Lymphoma - Non-Hodgkin: Latest Research

Approved by the Cancer.Net Editorial Board, 11/2014

ON THIS PAGE: You will read about the scientific research being done now to learn more about NHL and how to treat it. To see other pages, use the menu on the side of your screen.

Doctors are working to learn more about NHL, ways to prevent it, how to best treat it, and how to provide the best care to people diagnosed with this disease. The following areas of research may include new options for patients through clinical trials. Always talk with your doctor about the diagnostic and treatment options best for you.

Gene profiling. As scientists learn more about the genetics and the specific role that gene changes, called mutations, have in the development of cancer, they are better able to classify and diagnose subtypes of NHL. These gene profiling methods can help estimate the prognosis for patients with certain types of lymphoma, and they are used primarily in lymphoma research. However, in the next few years, it is likely that treatments will be designed to target specific genetic changes and counteract their effects.

Immunotherapy. As explained in the Treatment Options section, researchers are developing many new antibodies that boost the body’s natural defenses against cancer. Some attach to the surface of tumor cells, while others have radioactive substances or chemotherapy attached to them and can deliver treatment directly to lymphoma cells. There is also exciting research to re-engineer normal (not cancerous) T-cells to recognize and eliminate lymphoma cells.

Targeted therapies. Targeted therapy is a treatment that targets the cancer’s specific genes, proteins, or the tissue environment that contributes to the cancer's growth and survival. This type of treatment blocks the growth and spread of cancer cells while limiting damage to healthy cells. There are many targeted treatments for lymphoma in early clinical trials and being studied in laboratories, including BCL-2 inhibitors and aurora kinase inhibitors.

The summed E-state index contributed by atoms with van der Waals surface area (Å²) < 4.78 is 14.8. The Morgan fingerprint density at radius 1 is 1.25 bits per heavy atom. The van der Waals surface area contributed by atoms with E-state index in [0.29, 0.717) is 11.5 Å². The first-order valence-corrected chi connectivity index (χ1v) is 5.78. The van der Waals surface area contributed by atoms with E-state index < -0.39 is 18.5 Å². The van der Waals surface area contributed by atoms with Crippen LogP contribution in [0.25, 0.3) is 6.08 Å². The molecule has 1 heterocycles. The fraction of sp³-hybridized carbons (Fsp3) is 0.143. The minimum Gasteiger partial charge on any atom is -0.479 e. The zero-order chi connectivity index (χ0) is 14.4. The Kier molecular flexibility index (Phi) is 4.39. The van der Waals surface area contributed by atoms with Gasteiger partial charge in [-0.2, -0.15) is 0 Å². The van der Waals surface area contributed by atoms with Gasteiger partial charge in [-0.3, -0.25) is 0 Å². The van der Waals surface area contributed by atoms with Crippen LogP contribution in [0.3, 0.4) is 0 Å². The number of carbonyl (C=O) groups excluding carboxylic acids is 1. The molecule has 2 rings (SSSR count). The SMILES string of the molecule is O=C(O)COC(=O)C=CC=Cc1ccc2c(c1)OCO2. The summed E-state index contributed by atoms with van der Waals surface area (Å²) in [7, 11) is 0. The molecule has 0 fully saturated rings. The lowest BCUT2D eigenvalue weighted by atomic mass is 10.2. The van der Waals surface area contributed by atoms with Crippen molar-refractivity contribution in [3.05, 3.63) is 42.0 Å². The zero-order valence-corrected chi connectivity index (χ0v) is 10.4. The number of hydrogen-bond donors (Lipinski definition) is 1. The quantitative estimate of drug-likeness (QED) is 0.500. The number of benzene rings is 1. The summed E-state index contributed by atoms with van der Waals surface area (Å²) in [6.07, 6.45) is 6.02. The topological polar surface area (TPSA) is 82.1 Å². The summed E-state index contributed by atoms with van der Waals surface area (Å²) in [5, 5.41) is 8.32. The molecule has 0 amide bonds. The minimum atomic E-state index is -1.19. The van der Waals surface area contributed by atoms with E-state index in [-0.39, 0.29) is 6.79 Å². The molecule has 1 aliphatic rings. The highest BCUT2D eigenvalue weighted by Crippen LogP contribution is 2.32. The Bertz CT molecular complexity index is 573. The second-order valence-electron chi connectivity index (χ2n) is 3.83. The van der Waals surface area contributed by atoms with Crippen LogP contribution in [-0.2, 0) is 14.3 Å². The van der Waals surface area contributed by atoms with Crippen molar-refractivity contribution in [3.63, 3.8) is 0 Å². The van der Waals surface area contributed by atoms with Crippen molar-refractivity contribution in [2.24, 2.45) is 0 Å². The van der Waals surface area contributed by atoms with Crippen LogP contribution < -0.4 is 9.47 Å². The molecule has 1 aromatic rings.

Vaccines. Several therapeutic vaccines have been studied in clinical trials, mostly for indolent lymphoma. See the Subtypes section for a description of this type of NHL. These vaccines are not meant to prevent lymphoma but to lower the chance that a lymphoma will come back after treatment with chemotherapy or antibody therapy. So far, results from vaccine studies have not shown better results than other treatments, but research to improve vaccines is ongoing.   

Other drug studies. Different combinations of chemotherapy and different chemotherapy schedules, sometimes including antibodies or radiolabeled antibodies, are being studied in clinical trials. Also, many new drugs that work differently from standard chemotherapy are now being evaluated in clinical trials.

Stem cell transplantation. The use of different types of stem cell transplantation, including allogeneic transplants or reduced intensity transplants, also called mini-allogeneic or non-ablative transplants, are also being tested for patients with newly diagnosed disease and for those who have had a recurrence after the initial treatment. For many types of lymphoma, the best way to use stem cell transplantation is still uncertain, which is why clinical trials on this treatment are in progress. Learn more about stem cell transplantation.

Supportive care. Clinical trials are underway to find better ways of reducing symptoms and side effects of current NHL treatments to improve patients’ comfort and quality of life.

Looking for More About the Latest Research?

If you would like additional information about the latest areas of research regarding NHL, explore these related items that take you outside of this guide:

The next section addresses how to cope with the symptoms of the disease or the side effects of its treatment. Use the menu on the side of your screen to select Coping with Side Effects, or you can select another section, to continue reading this guide.